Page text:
Canadian Prisoners of War in the Great War
About this Item
Following on the heels of his book The Forgotten comes a new book about the lives of Canadian prisoners of war in the First World War.
Conditions in German POW camps were generally vile, with soldiers having little to eat but thin soup and putrid meat. Canadian men were used as slave labourers in salt mines and coal mines, and those who refused the work were beaten. Any soldiers thought to have engaged in sabotage were beaten and tortured, and some were murdered.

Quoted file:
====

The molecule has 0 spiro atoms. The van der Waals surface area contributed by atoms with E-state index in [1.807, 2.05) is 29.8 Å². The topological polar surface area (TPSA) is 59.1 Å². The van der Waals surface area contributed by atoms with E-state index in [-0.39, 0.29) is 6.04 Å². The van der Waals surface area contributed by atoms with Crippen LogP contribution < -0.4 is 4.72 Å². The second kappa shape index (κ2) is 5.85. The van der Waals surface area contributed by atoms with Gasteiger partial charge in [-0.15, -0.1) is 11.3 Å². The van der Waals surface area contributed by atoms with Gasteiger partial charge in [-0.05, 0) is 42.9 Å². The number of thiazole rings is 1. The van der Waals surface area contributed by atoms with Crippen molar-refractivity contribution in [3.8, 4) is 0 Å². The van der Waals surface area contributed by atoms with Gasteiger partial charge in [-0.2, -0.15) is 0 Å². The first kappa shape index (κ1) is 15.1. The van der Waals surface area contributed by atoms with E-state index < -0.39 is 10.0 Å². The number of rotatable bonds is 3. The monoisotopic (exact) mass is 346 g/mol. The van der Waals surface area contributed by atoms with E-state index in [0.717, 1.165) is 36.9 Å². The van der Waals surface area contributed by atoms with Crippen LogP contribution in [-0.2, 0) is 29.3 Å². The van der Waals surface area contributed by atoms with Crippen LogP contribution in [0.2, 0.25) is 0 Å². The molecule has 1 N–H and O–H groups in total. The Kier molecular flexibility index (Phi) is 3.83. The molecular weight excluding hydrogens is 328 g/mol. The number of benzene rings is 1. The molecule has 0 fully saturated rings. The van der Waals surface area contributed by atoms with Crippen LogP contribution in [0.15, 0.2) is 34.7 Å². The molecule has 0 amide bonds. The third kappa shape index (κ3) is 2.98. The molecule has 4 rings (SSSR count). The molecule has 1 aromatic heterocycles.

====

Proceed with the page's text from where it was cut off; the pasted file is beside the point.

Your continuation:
Some POWs attempted escape, a few more than once, using ingenious and dangerous methods. One soldier attempted to escape by secreting himself in a wicker bask. Others, who were hearty frontiersmen, did escape, making their way out of Germany by hiding in forests and ditches and using magnetized razor blades as a compass.
In The Reckoning bestselling author and Governor General's Award-nominee Nathan M. Greenfield explores life and death in the camps, as well as the attempts to run for freedom. These are the forgotten stories of our soldiers at war and in the camps, and of how they never gave up hope of making it out alive.
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